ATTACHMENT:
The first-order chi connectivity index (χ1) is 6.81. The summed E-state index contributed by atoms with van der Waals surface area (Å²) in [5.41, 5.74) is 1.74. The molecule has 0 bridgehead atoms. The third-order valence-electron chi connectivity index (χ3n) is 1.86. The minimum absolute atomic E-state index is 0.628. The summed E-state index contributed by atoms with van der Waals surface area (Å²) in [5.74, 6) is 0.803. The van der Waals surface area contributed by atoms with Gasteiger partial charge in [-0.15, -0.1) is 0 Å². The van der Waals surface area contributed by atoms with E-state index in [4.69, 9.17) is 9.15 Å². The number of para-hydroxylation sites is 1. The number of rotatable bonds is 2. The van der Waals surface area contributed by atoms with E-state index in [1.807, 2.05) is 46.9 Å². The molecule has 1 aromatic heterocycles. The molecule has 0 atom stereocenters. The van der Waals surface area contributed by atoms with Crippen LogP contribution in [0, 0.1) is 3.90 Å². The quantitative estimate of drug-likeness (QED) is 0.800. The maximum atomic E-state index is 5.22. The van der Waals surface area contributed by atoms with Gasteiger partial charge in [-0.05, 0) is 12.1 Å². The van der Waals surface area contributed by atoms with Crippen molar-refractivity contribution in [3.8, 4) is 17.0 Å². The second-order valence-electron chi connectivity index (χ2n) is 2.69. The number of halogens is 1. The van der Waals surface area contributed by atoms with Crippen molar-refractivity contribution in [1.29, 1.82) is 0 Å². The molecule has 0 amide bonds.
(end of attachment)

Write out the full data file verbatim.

The first-order chi connectivity index (χ1) is 6.81. The summed E-state index contributed by atoms with van der Waals surface area (Å²) in [5.41, 5.74) is 1.74. The molecule has 0 bridgehead atoms. The third-order valence-electron chi connectivity index (χ3n) is 1.86. The minimum absolute atomic E-state index is 0.628. The summed E-state index contributed by atoms with van der Waals surface area (Å²) in [5.74, 6) is 0.803. The van der Waals surface area contributed by atoms with Gasteiger partial charge in [-0.15, -0.1) is 0 Å². The van der Waals surface area contributed by atoms with E-state index in [4.69, 9.17) is 9.15 Å². The number of para-hydroxylation sites is 1. The number of rotatable bonds is 2. The van der Waals surface area contributed by atoms with E-state index in [1.807, 2.05) is 46.9 Å². The molecule has 1 aromatic heterocycles. The molecule has 0 atom stereocenters. The van der Waals surface area contributed by atoms with Crippen LogP contribution in [0, 0.1) is 3.90 Å². The quantitative estimate of drug-likeness (QED) is 0.800. The maximum atomic E-state index is 5.22. The van der Waals surface area contributed by atoms with Gasteiger partial charge in [-0.05, 0) is 12.1 Å². The van der Waals surface area contributed by atoms with Crippen molar-refractivity contribution in [3.8, 4) is 17.0 Å². The second-order valence-electron chi connectivity index (χ2n) is 2.69. The number of halogens is 1. The van der Waals surface area contributed by atoms with Crippen molar-refractivity contribution in [1.29, 1.82) is 0 Å². The molecule has 0 amide bonds.